On average, dermatologists saw patients 32 hours per week at a rate of 4.5 patients per hour (Table 4). Mean practice hours increased with advancing age, although the differences were not large. Those aged 51 to 60 years saw patients the most hours per week (34 hours, P < .001), whereas the youngest cohort saw patients the fewest hours (31 hours). These relatively small differences seem to be due to factors other than age, because controlling for sex, practice type, and practice area eliminated significant differences among age cohorts. In order of decreasing magnitude of coefficients, practice hours were most affected in a multiple regression model by sex (P < .001), legal entity (P < .001), and area served (P = .04).
Overall, women dermatologists who responded to this survey saw patients fewer hours per week than men (28 vs 34 hours; P < .001). Although younger female dermatologists (aged 31-50 years) saw patients the fewest hours per week (28 hours), women’s patient-hours increased with advancing age (Figure 2). Male dermatologists, however, decreased patient work hours starting in their 60s. Solo practitioners saw patients more hours per week than those who worked in other types of practices (34 v 32 hours, P < .001), and urban-based dermatologists saw patients fewer hours per week (31 v 33 hours, P < .001) than those in rural or suburban areas.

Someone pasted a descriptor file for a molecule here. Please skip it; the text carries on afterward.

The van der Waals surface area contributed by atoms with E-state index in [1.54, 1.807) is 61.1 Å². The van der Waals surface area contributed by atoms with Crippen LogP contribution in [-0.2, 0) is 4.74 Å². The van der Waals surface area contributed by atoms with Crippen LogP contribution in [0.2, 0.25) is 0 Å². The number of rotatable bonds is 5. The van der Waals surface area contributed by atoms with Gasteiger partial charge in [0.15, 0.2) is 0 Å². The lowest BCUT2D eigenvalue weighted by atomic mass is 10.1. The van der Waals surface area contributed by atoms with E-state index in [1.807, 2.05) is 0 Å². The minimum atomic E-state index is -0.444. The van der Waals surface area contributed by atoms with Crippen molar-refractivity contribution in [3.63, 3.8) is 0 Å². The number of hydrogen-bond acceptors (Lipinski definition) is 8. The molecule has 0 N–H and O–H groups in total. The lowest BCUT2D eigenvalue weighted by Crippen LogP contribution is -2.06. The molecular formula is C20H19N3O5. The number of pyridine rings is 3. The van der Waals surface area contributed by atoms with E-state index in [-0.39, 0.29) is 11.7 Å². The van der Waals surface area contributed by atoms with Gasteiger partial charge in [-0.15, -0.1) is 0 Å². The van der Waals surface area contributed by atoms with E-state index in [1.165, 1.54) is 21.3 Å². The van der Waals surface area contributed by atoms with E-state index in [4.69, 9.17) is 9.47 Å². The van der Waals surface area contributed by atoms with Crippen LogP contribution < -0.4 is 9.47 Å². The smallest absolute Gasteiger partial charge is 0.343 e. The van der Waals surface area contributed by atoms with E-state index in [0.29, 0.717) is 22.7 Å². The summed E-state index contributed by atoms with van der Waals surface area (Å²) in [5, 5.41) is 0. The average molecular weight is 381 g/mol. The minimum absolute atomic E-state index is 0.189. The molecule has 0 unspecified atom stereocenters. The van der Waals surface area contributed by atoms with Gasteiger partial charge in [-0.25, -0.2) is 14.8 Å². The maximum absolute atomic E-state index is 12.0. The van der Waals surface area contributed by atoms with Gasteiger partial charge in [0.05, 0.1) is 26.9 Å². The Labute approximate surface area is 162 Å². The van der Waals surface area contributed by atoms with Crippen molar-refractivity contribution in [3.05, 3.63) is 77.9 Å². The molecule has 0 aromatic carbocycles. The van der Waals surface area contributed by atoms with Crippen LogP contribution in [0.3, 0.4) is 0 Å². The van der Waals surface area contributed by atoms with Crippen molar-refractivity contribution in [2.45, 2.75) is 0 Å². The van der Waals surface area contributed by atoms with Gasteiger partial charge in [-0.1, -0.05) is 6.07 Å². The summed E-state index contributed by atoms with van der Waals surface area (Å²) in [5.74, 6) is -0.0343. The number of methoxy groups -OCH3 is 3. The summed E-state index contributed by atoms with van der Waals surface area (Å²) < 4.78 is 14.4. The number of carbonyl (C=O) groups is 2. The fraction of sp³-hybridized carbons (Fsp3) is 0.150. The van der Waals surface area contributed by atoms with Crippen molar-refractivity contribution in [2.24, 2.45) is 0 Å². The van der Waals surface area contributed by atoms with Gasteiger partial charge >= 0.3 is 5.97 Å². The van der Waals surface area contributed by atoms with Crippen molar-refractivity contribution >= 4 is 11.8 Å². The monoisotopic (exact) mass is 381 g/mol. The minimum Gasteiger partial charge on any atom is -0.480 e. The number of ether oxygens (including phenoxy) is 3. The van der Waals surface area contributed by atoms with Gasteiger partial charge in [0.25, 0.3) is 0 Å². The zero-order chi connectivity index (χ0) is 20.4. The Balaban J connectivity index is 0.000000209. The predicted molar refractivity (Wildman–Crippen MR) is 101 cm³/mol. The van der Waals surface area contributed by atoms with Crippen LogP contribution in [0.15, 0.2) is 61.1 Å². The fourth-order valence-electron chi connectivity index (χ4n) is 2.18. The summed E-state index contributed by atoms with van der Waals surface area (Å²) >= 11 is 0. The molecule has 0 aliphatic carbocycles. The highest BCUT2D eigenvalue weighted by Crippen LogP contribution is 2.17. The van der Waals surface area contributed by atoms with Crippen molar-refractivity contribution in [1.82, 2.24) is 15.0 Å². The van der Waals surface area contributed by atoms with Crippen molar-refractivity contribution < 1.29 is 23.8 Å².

Similarly, productivity of physicians as measured by the number of patients seen per hour increased on average as the cohorts progressed in age (range, 4.44-4.78 patients per hour; Table 4). However, in multiple regression analyses, the effect of age was again eliminated as a confounder. Area served (P = .02) and sex (P = .03) most strongly affected this measure of productivity. Dermatologists who served rural areas saw fewer patients per hour than those who served other areas (4.25 vs 4.56 patients per hour, P = .03), and on average, men saw more patients per hour than women (P < .001) (Table 4).
Dermatologists in general spent the bulk of their time practicing medical dermatology (28 hours per week). As the cohorts progressed in age, more time was spent on medical dermatology (range, 26-31 hours per week; Figure 3). Dermatologists in the oldest cohort spent more time practicing medical dermatology than those from other cohorts (31 vs 27 hours per week, P = .02). Noncosmetic surgical care was the next most time-consuming activity, in which dermatologists worked an average of 12 hours per week. The amount of time spent in noncosmetic surgical care was similar across age groups. The differences in hours practicing cosmetic dermatology between age cohorts were also small (range, 4-6 hours per week; response rate, 65%), although the 41- to 50-year-oldage group spent the most time on cosmetic dermatology (6 hours per week, P = .03).